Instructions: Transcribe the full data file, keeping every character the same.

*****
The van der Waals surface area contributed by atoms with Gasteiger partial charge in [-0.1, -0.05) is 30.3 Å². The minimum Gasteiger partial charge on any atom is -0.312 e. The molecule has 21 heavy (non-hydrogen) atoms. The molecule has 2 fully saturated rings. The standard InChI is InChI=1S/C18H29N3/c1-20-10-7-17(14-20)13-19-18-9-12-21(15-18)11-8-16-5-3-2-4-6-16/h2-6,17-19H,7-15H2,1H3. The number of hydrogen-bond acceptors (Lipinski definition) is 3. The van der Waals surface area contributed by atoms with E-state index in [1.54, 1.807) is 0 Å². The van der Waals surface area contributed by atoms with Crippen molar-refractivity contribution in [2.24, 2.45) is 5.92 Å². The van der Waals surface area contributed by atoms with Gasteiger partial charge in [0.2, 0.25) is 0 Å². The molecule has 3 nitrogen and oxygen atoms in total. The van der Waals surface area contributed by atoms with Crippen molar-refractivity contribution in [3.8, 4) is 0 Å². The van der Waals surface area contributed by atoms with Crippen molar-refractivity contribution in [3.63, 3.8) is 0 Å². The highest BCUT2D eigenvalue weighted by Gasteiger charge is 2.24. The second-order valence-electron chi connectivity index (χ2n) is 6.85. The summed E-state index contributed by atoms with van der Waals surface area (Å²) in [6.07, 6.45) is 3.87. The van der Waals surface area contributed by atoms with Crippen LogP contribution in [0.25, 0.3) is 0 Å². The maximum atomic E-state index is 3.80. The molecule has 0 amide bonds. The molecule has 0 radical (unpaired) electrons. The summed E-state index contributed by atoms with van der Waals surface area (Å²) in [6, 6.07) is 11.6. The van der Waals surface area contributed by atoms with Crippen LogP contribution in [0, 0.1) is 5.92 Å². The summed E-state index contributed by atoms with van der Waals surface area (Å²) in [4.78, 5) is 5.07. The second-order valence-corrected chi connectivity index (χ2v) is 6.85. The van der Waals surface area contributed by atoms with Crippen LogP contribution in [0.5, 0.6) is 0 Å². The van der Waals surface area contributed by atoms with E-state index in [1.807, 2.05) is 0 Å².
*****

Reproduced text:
The van der Waals surface area contributed by atoms with Gasteiger partial charge in [-0.1, -0.05) is 30.3 Å². The minimum Gasteiger partial charge on any atom is -0.312 e. The molecule has 21 heavy (non-hydrogen) atoms. The molecule has 2 fully saturated rings. The standard InChI is InChI=1S/C18H29N3/c1-20-10-7-17(14-20)13-19-18-9-12-21(15-18)11-8-16-5-3-2-4-6-16/h2-6,17-19H,7-15H2,1H3. The number of hydrogen-bond acceptors (Lipinski definition) is 3. The van der Waals surface area contributed by atoms with E-state index in [1.54, 1.807) is 0 Å². The van der Waals surface area contributed by atoms with Crippen molar-refractivity contribution in [2.24, 2.45) is 5.92 Å². The van der Waals surface area contributed by atoms with Gasteiger partial charge in [0.2, 0.25) is 0 Å². The molecule has 3 nitrogen and oxygen atoms in total. The van der Waals surface area contributed by atoms with Crippen molar-refractivity contribution in [3.8, 4) is 0 Å². The van der Waals surface area contributed by atoms with Crippen molar-refractivity contribution in [3.63, 3.8) is 0 Å². The highest BCUT2D eigenvalue weighted by Gasteiger charge is 2.24. The second-order valence-electron chi connectivity index (χ2n) is 6.85. The summed E-state index contributed by atoms with van der Waals surface area (Å²) in [6.07, 6.45) is 3.87. The van der Waals surface area contributed by atoms with Crippen LogP contribution in [0.25, 0.3) is 0 Å². The maximum atomic E-state index is 3.80. The molecule has 0 amide bonds. The molecule has 0 radical (unpaired) electrons. The summed E-state index contributed by atoms with van der Waals surface area (Å²) in [6, 6.07) is 11.6. The van der Waals surface area contributed by atoms with Crippen LogP contribution in [0, 0.1) is 5.92 Å². The summed E-state index contributed by atoms with van der Waals surface area (Å²) in [4.78, 5) is 5.07. The second-order valence-corrected chi connectivity index (χ2v) is 6.85. The van der Waals surface area contributed by atoms with Crippen LogP contribution in [0.5, 0.6) is 0 Å². The van der Waals surface area contributed by atoms with E-state index in [1.807, 2.05) is 0 Å².